European Central Bank President Mario Draghi got a bit of a surprise during an otherwise bland press conference in Frankfurt on Wednesday.
A woman leapt onto Draghi's desk and showered him with papers and what appeared to be confetti as she shouted “end the ECB dictatorship.”
Draghi was unhurt and quickly resumed discussing the bank’s plan to monitor inflation of the euro over the next two years. The ECB said the protester falsely enrolled at the conference as a reporter.
"Initial findings suggest that the activist registered as journalist for a news organization she does not represent," the ECB said in a statement. "Like all visitors to the ECB, she went through an identity check, metal detector and x-ray of her bag, before entering the building."
The protester may have been referring to Draghi’s plan to stimulate the European economy with a $1.3 trillion bond-buying program, which some are worried will lead to high inflation. The plan mirrors the quantitative easing measures taken by the U.S. Federal Reserve, which have helped buoy the U.S. economy even as Europe struggles on the brink of recession and China’s growth slows.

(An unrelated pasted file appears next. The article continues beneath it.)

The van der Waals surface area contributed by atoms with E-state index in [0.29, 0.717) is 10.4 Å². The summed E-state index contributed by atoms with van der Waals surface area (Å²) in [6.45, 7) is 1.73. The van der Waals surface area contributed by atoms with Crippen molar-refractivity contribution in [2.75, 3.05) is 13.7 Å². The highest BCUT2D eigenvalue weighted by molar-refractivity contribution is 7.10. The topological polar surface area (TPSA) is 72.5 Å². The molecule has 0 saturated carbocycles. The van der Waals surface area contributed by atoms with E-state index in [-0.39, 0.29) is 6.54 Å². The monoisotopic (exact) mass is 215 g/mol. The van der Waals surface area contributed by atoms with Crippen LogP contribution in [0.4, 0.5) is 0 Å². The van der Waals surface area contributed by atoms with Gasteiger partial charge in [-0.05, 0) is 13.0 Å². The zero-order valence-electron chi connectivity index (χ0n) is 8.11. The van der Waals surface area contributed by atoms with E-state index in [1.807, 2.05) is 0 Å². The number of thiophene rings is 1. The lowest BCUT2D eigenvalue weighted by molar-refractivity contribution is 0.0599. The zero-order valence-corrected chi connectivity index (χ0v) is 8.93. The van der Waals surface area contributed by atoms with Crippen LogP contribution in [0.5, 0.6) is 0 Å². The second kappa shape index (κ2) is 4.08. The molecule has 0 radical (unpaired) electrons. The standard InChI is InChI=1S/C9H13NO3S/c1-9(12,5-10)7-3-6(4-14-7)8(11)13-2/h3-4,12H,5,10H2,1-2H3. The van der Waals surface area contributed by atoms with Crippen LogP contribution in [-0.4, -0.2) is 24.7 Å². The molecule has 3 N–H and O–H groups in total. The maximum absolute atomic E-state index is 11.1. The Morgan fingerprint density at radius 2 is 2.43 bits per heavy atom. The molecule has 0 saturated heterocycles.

Financial Times’ reporter Peter Spiegel said on Twitter that his followers thought the woman's accent sounded German, though her identity has not been confirmed. Germany -- a country with strong concerns about inflation dating back to its post-World War I economic devastation -- has sharply criticized the bond-buying plan. Long the powerhouse of the eurozone, Germany remains reluctant to shell out more money to bolster weaker economies in the European Union.
“ECB takes on the billion-euro debts of weak EU states,” wrote Bild, the country’s best-selling tabloid, in a headline on its website in January. “What will happen now with my money?”
This story was updated with a statement from the ECB.